North Africa

‘Coordination committees’ overshadow parties, unions in Tunisia

Regional and local “tansiqiyats’ (coordination committees) are putting protesters in various parts of Tunisia in direct contact with the authority, by sitting at the dialogue table and negotiating to receive satisfaction over many demands related to employment and development.

As protests spread in the country, the role of these coordination committees grew, making them a de-facto alternative to political parties and unions, especially since the previous events have shown that the successive governments respond to social demands only when sit-ins and strikes occur.

On Friday, Selim Tissaoui, advisor to the Prime Minister in charge of social affairs, warned that the idea of ​​coordination committees was taking hold as an alternative to the political and party fabric, considering that this would usher the country to what he called “a return to the Stone Age.”

In a statement to a local radio station, Tissaoui said, “It is time for all parties, national organisations, personalities and bodies that are supposed to represent the widest possible sectors of society to reconsider their approach to dealing with the problems of reality and the priorities of the stage.”

He emphasized that if this does not happen, the idea of ​​coordination committees will take hold as an alternative to a political and party fabric in society. “What we want is for our society to be organised and structured and has someone to represent it,” he said, considering that “the models of organisation embodied by the coordination committees are backward.” Tissaoui stressed that “what is supposed to happen in a societal development trend is to have established parties and organisations that have weight and credibility with the people, and that the opposite approach means returning to the stone age.”

Tissaoui pointed out that the state of tension and crisis in many regions and has become a chronic condition in Tunisia that has persisted in recent years, stressing that “nothing is done at a profound level to restructure the general situation in the country, especially at the economic and political levels, the country will continue to produce these same phenomena.”

He pointed out that what was new in the recent protest movements was the emergence of coordination committees in what he described as a “remarkable and simultaneous” manner. He added that what mattered to him in the context of reforming the situation in the country on a structural level was that organisations, parties and other bodies that have a representation revise and restore their way of dealing with real problems and the priorities of the stage, warning that failure to do so will lead to the entrenchment of the idea of coordination committees.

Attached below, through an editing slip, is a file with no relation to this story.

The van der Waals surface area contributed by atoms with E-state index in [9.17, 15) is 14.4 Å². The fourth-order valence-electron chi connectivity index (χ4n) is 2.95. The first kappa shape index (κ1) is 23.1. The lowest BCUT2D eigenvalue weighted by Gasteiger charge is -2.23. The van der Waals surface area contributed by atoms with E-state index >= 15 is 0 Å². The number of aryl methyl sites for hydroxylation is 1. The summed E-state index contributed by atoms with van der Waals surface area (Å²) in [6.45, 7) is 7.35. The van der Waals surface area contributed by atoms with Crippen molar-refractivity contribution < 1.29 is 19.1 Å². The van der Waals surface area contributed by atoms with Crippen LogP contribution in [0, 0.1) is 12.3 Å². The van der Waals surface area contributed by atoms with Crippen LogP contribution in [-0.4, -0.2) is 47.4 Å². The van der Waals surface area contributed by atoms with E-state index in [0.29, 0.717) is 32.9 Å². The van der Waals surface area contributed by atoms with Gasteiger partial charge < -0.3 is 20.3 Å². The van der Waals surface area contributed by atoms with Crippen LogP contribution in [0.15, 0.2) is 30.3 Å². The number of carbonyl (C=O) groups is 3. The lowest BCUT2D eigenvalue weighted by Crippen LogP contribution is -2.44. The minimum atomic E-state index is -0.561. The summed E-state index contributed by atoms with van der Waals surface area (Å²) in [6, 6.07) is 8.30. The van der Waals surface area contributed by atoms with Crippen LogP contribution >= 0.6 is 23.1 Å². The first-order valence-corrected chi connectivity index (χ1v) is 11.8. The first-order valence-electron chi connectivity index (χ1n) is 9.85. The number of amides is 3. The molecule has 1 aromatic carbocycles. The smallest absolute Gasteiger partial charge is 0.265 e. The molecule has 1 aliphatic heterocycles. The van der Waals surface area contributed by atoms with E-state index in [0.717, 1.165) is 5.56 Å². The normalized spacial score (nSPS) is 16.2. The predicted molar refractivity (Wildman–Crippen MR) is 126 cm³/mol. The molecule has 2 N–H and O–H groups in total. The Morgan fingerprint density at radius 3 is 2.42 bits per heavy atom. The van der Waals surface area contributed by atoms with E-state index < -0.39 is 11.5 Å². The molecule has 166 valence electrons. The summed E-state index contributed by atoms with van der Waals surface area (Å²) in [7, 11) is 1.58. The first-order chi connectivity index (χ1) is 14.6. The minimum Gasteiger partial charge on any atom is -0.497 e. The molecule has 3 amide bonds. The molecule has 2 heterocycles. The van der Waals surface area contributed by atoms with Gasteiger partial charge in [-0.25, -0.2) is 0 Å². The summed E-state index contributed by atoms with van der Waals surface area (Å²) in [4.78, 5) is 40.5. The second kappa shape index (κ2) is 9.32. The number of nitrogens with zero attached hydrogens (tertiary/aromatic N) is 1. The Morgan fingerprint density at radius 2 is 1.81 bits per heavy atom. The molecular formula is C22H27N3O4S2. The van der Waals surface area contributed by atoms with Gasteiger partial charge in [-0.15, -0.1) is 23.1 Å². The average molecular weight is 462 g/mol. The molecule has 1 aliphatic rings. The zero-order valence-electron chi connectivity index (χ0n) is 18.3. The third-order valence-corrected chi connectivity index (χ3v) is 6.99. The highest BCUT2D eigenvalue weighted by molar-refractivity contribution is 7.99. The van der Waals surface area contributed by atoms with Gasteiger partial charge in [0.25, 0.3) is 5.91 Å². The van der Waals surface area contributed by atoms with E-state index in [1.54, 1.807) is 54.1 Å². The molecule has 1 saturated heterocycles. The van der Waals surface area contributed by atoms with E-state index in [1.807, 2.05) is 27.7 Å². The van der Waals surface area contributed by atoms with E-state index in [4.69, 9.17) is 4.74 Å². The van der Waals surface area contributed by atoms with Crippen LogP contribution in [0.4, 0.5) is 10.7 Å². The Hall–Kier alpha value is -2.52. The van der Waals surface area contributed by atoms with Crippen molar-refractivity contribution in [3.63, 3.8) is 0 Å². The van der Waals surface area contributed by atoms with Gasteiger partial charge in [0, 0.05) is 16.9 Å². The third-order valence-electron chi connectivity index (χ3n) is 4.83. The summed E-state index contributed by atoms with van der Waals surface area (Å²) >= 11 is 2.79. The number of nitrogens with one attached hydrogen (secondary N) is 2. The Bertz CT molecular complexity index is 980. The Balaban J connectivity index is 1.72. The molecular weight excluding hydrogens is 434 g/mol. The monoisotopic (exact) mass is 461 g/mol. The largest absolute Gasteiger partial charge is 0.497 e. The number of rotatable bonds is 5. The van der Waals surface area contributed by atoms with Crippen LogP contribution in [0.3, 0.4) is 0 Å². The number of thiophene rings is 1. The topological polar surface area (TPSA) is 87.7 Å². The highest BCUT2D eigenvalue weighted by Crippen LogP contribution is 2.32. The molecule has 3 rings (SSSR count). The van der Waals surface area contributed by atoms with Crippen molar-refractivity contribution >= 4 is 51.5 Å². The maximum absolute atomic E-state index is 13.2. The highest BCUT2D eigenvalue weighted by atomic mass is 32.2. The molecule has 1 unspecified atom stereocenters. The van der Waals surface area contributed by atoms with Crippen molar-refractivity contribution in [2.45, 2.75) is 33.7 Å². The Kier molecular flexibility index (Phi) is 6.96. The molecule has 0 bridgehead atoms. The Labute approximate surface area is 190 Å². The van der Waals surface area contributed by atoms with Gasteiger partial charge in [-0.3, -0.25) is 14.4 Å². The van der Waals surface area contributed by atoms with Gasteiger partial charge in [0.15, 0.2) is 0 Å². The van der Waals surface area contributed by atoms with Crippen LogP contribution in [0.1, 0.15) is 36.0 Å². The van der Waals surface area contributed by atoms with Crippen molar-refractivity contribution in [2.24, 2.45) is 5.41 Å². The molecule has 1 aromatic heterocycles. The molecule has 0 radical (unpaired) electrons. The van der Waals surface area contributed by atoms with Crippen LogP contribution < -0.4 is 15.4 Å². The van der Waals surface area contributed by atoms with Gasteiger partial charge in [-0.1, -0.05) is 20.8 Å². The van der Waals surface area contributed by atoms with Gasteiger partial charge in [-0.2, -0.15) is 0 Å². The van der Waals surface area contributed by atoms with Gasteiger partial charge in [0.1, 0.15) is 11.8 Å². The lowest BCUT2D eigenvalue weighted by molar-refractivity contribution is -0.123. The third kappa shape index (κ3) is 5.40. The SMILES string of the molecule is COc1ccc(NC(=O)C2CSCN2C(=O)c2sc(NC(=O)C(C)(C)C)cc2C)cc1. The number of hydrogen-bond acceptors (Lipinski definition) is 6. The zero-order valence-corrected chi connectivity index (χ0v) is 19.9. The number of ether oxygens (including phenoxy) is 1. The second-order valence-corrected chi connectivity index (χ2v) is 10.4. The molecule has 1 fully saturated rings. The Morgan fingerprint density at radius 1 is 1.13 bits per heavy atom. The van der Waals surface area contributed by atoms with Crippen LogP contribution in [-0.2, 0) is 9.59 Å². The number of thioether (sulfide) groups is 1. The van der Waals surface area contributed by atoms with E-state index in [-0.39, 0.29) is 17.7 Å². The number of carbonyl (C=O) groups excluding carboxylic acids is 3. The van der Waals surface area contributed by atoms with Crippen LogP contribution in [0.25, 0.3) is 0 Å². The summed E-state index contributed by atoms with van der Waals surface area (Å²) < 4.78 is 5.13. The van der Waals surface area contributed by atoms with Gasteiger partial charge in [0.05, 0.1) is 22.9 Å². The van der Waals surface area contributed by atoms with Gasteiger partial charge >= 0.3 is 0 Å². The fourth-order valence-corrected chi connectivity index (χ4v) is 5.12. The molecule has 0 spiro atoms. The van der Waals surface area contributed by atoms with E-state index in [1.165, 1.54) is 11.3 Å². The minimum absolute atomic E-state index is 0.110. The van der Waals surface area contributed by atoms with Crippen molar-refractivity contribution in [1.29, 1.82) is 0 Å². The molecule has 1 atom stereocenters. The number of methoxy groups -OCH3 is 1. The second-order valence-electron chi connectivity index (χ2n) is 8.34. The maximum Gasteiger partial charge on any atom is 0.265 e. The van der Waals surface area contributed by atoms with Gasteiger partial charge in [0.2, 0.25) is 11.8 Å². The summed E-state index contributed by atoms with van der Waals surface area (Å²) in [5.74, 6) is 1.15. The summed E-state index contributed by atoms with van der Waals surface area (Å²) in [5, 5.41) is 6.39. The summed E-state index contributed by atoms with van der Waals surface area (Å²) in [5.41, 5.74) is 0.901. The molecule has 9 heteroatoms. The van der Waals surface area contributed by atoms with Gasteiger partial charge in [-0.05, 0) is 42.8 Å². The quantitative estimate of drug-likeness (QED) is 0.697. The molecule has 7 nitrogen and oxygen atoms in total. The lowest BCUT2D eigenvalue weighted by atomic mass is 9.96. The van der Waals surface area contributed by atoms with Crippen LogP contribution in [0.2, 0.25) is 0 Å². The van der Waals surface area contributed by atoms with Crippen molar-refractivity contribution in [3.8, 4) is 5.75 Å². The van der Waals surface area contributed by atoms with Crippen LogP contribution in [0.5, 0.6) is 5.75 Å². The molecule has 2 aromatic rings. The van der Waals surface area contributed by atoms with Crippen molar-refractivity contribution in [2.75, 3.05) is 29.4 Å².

The coordination committees are grassroots committees formed spontaneously by the people to defend specific and local demands. In Tunisia, they were mainly born in the governorate of Tataouine, in the south of the country, against the backdrop of a broad social movement led by the Coordination Committee of the Kamour Sit-in, to demand development for the region and employment opportunities for the region’s youth in the oil and gas installations in the governorate.

Observers believe that coordination committees came to displace the role of those who used to carry out the task of negotiating between the protesters and the authority (parties and unions), as well as in light of the retreat of of civil society organisations, associations and activists as main defenders of popular demands.

Political analyst Abdelaziz Kotti said, “Coordination committees are an expression of the inability of the parties to provide the appropriate framework for social demands, and highlight the weakness of the state and its inability to meet the daily needs of citizens in a proactive and pre-emptive manner, especially for unemployed youth,following the increase in poverty and the deterioration of the middle class.”

Talking to The Arab Weekly, he added, “These committees appeared in light of the political, economic and financial impotence of the state, the absence of its authority and its inability to take decisions. They are societal formations to express a state of tension and which have appropriated the power to decide.”